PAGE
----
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Age-Friendly Rail Station: Software package application for designing and evaluating rail stations

Lookup NU author(s): Raphael Kling David, Dr Marin Marinov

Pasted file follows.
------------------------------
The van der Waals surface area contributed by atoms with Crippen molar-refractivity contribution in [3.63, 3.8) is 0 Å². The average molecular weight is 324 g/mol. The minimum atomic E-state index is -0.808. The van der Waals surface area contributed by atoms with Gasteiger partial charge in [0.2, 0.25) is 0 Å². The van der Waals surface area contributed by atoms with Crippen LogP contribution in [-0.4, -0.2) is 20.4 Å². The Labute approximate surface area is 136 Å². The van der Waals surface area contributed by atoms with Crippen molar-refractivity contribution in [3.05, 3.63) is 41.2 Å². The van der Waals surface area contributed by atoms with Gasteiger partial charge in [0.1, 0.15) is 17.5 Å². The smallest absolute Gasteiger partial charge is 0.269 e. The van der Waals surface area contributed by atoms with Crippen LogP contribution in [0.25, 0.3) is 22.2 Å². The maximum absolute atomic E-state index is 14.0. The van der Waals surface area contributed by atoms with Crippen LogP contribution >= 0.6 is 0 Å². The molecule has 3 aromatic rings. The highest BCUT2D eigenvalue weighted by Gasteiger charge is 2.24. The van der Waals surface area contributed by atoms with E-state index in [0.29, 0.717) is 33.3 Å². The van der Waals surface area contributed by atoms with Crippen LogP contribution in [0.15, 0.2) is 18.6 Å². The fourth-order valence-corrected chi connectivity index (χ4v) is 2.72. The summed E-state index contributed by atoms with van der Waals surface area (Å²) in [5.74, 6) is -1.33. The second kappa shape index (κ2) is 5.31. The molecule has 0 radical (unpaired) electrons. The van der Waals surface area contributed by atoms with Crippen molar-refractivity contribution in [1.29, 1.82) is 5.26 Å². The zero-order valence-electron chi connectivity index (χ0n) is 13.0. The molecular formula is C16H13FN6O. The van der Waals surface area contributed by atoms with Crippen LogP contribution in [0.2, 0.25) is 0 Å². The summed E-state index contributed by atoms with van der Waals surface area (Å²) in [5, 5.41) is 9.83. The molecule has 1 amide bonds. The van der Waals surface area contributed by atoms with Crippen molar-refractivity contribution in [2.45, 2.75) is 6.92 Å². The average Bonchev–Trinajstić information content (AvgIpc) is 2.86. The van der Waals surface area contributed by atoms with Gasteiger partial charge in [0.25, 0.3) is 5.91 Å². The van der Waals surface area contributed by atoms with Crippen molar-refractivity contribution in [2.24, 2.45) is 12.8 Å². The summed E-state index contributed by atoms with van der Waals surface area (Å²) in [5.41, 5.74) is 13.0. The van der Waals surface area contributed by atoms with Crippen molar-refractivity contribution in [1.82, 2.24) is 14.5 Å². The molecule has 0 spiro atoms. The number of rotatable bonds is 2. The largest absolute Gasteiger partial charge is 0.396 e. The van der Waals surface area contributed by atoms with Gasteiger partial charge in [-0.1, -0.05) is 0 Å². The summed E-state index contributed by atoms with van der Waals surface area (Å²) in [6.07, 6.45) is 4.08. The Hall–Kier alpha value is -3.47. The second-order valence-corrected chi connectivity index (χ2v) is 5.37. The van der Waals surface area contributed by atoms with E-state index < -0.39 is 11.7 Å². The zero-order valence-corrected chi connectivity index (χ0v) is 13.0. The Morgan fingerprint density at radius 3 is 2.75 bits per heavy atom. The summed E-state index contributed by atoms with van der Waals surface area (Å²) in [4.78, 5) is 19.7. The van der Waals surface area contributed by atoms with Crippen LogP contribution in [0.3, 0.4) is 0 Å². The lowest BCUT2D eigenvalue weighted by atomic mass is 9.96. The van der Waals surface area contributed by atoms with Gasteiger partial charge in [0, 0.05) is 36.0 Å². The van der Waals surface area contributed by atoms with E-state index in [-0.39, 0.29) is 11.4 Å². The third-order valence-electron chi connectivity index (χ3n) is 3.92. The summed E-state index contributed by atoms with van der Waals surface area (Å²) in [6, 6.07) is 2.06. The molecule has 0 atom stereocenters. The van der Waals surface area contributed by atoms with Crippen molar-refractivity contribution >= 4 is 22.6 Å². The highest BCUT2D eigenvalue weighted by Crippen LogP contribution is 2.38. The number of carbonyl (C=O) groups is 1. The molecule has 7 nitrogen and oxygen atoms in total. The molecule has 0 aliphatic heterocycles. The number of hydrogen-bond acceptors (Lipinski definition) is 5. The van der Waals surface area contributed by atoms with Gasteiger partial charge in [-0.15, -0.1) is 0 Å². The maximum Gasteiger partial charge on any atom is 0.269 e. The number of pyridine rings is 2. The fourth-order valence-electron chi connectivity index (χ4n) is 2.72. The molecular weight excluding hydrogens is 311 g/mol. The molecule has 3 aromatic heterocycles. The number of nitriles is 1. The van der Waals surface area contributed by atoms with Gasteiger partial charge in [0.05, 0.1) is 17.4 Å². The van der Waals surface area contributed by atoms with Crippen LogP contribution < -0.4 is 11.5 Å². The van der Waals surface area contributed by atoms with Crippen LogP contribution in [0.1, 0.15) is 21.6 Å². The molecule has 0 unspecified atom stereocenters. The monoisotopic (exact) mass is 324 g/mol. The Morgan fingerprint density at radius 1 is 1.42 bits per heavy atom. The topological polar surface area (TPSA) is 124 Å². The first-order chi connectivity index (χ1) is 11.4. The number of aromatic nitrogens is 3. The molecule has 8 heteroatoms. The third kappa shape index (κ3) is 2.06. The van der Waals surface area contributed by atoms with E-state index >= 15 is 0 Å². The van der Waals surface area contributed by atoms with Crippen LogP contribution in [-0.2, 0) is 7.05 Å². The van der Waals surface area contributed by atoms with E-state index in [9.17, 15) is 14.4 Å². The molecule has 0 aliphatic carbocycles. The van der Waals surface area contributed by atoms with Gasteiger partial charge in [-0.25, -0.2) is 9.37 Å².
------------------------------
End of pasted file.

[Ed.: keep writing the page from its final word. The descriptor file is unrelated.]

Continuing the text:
This work is licensed under a Creative Commons Attribution-NonCommercial 4.0 International License (CC BY-NC 4.0).